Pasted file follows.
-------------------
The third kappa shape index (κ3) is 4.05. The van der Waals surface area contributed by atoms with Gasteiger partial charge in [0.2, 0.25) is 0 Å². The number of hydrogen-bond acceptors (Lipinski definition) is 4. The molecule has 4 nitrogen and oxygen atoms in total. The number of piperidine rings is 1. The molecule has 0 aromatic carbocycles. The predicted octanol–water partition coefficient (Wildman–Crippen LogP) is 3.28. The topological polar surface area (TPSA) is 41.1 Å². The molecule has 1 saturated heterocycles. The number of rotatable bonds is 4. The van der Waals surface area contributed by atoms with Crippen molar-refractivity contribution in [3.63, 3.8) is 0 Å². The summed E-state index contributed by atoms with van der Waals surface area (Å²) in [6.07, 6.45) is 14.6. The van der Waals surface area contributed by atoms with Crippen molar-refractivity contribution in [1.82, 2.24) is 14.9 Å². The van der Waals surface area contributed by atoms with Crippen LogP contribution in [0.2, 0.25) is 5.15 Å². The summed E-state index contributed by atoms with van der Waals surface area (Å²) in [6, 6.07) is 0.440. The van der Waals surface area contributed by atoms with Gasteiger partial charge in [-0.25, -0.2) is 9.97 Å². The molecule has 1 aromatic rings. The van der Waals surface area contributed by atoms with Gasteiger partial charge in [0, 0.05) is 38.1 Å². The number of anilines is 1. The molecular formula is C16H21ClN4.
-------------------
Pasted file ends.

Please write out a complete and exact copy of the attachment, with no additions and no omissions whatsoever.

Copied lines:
The third kappa shape index (κ3) is 4.05. The van der Waals surface area contributed by atoms with Gasteiger partial charge in [0.2, 0.25) is 0 Å². The number of hydrogen-bond acceptors (Lipinski definition) is 4. The molecule has 4 nitrogen and oxygen atoms in total. The number of piperidine rings is 1. The molecule has 0 aromatic carbocycles. The predicted octanol–water partition coefficient (Wildman–Crippen LogP) is 3.28. The topological polar surface area (TPSA) is 41.1 Å². The molecule has 1 saturated heterocycles. The number of rotatable bonds is 4. The van der Waals surface area contributed by atoms with Crippen molar-refractivity contribution in [3.63, 3.8) is 0 Å². The summed E-state index contributed by atoms with van der Waals surface area (Å²) in [6.07, 6.45) is 14.6. The van der Waals surface area contributed by atoms with Crippen molar-refractivity contribution in [1.82, 2.24) is 14.9 Å². The van der Waals surface area contributed by atoms with Crippen LogP contribution in [0.2, 0.25) is 5.15 Å². The summed E-state index contributed by atoms with van der Waals surface area (Å²) in [6, 6.07) is 0.440. The van der Waals surface area contributed by atoms with Gasteiger partial charge in [-0.25, -0.2) is 9.97 Å². The molecule has 1 aromatic rings. The van der Waals surface area contributed by atoms with Gasteiger partial charge in [0, 0.05) is 38.1 Å². The number of anilines is 1. The molecular formula is C16H21ClN4.